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  // Define the source
  const source = new carto.source.Dataset('vancouver_trees');

  // Define the visualization
  const viz = new carto.Viz(`
    @v_histogram: viewportHistogram($street_side_name)
  `);

In order to draw a basic chart, start with a default configuration:

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const chartOptionsDefault = {
  animation: {
    duration: 0
  },
  legend: {
    display: false
  },
  scales: {
    yAxes: [{
      gridLines: {
        drawBorder: false,
        display: false
      },
      ticks: {
        suggestedMin: 1,
        beginAtZero: true,
        display: false
      }
    }],
    xAxes: [{
      gridLines: {
        drawBorder: false,
        display: false
      },
      ticks: {
        display: false
      },
      barPercentage: 0.9,
      categoryPercentage: 1.0
    }]
  }
};

const chart = new Chart(ctx, {
  type: 'bar',
  options: chartOptionsDefault
});

In order for Chart.js to populate the bar chart with information from the Vancouver Trees dataset, it needs three arrays:

  • labels: array of string values that indicate the label of each bar.
  • data: array of numeric values that indicate the height of each bar.
  • backgroundColor: array of colors that will be applied to each bar in the chart from left to right. If you assign a single color, all bars will be colored the same.

The v_histogram.value returns an array of { x, y } objects where x is the name of the street side category and y is the amount of trees in that category. This is the information used to build the data and labels arrays for the bar chart. For backgroundColor let’s assign a solid color (we will explore how to modify this later in the guide).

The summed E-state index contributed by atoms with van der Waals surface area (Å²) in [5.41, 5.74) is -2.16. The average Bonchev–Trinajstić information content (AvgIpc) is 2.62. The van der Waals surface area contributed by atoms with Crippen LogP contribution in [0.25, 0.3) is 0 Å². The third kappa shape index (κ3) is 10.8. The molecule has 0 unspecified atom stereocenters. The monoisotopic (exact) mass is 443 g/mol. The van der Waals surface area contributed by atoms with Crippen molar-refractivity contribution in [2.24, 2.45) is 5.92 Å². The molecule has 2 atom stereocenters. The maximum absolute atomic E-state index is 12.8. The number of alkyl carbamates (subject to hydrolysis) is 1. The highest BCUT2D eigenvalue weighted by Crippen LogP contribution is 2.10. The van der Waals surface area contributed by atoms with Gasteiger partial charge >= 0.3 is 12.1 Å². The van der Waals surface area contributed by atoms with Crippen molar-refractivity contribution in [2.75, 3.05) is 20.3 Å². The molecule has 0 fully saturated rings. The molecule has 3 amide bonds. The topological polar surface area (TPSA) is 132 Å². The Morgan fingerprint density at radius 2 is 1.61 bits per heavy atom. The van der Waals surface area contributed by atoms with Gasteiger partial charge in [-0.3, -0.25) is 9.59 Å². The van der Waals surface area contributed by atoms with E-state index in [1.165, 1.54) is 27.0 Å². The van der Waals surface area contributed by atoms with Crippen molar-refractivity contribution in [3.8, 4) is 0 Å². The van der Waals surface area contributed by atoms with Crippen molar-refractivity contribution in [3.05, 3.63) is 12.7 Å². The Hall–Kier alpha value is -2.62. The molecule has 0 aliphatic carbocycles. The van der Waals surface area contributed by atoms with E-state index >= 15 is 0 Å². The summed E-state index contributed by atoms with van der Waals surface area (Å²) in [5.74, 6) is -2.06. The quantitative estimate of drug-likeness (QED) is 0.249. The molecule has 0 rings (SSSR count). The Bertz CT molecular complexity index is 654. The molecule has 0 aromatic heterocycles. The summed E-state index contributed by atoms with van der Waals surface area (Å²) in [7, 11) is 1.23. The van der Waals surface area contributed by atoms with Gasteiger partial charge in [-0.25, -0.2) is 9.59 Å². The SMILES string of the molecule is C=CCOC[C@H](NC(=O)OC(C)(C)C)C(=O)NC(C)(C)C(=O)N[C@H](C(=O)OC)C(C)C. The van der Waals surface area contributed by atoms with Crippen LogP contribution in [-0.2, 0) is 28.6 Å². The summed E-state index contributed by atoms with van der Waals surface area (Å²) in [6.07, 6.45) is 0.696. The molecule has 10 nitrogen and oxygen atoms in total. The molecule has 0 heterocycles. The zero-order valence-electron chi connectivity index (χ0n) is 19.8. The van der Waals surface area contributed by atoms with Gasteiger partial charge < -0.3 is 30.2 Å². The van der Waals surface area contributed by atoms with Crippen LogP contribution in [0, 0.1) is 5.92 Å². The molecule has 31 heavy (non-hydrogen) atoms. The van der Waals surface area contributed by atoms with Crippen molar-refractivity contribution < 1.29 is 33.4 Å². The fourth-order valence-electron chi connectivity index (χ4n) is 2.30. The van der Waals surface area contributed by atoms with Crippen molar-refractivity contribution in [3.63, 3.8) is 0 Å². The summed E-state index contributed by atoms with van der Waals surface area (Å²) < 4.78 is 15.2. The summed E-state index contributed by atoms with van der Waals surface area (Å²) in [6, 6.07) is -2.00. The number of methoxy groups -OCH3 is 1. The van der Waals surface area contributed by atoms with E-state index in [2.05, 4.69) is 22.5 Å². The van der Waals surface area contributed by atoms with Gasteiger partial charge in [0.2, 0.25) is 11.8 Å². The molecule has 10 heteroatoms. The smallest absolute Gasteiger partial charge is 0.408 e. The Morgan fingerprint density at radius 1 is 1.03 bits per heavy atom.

Since the values will be dynamically updated based on the viewport, the information should be returned once the layer is updated:

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layer.on('updated', () => {
  // Get histogram data
  const histogramData = layer.viz.variables.v_histogram.value;

  // Chart.js set up
  const labels = histogramData.map(elem => elem.x);
  const data = histogramData.map(elem => elem.y);
  const backgroundColor = '#00718b';

  chart.data = {
    labels,
    datasets: [{
      data,
      backgroundColor
    }]
  };

  chart.update();
});

On the resulting map, you will notice as you interact with it (zoom and pan) that the bars in the chart dynamically update based on the data in your current viewport. You can also hover over each bar in the chart to see the category name and count.

You can explore this step here

Histogram for numbers

Next, let’s take a look at building a histogram to show the distribution of a numeric value, tree diameter.

For this case, let’s create a chart with six histogram bars that count the number of trees within each diameter range. To get this information, classify the diameter values into six buckets based on the viewport: